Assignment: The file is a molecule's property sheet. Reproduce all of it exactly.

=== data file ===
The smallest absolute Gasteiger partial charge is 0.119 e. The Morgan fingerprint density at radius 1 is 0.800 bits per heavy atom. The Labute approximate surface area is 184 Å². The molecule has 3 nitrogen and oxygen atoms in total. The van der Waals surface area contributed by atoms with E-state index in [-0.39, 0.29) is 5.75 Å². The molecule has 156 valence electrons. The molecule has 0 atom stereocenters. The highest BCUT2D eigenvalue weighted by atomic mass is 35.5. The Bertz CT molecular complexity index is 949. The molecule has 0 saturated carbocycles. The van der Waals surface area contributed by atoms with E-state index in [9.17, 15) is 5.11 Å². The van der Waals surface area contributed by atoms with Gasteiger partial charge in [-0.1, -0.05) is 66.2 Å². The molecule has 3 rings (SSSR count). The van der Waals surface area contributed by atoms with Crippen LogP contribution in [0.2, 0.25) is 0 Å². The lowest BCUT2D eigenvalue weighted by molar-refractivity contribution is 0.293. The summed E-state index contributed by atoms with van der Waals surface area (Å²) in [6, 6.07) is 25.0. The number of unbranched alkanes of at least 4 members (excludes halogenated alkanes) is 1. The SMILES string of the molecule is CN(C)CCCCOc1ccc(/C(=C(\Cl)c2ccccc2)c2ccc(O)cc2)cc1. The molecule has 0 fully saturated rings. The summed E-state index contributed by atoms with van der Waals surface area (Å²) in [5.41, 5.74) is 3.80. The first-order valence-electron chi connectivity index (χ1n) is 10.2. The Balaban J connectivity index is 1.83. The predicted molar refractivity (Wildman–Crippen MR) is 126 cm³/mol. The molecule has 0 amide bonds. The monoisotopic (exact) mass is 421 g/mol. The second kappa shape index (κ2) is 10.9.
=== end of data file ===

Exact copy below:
The smallest absolute Gasteiger partial charge is 0.119 e. The Morgan fingerprint density at radius 1 is 0.800 bits per heavy atom. The Labute approximate surface area is 184 Å². The molecule has 3 nitrogen and oxygen atoms in total. The van der Waals surface area contributed by atoms with E-state index in [-0.39, 0.29) is 5.75 Å². The molecule has 156 valence electrons. The molecule has 0 atom stereocenters. The highest BCUT2D eigenvalue weighted by atomic mass is 35.5. The Bertz CT molecular complexity index is 949. The molecule has 0 saturated carbocycles. The van der Waals surface area contributed by atoms with E-state index in [9.17, 15) is 5.11 Å². The van der Waals surface area contributed by atoms with Gasteiger partial charge in [-0.1, -0.05) is 66.2 Å². The molecule has 3 rings (SSSR count). The van der Waals surface area contributed by atoms with Crippen LogP contribution in [0.2, 0.25) is 0 Å². The lowest BCUT2D eigenvalue weighted by molar-refractivity contribution is 0.293. The summed E-state index contributed by atoms with van der Waals surface area (Å²) in [6, 6.07) is 25.0. The number of unbranched alkanes of at least 4 members (excludes halogenated alkanes) is 1. The SMILES string of the molecule is CN(C)CCCCOc1ccc(/C(=C(\Cl)c2ccccc2)c2ccc(O)cc2)cc1. The molecule has 0 fully saturated rings. The summed E-state index contributed by atoms with van der Waals surface area (Å²) in [5.41, 5.74) is 3.80. The first-order valence-electron chi connectivity index (χ1n) is 10.2. The Balaban J connectivity index is 1.83. The predicted molar refractivity (Wildman–Crippen MR) is 126 cm³/mol. The molecule has 0 amide bonds. The monoisotopic (exact) mass is 421 g/mol. The second kappa shape index (κ2) is 10.9.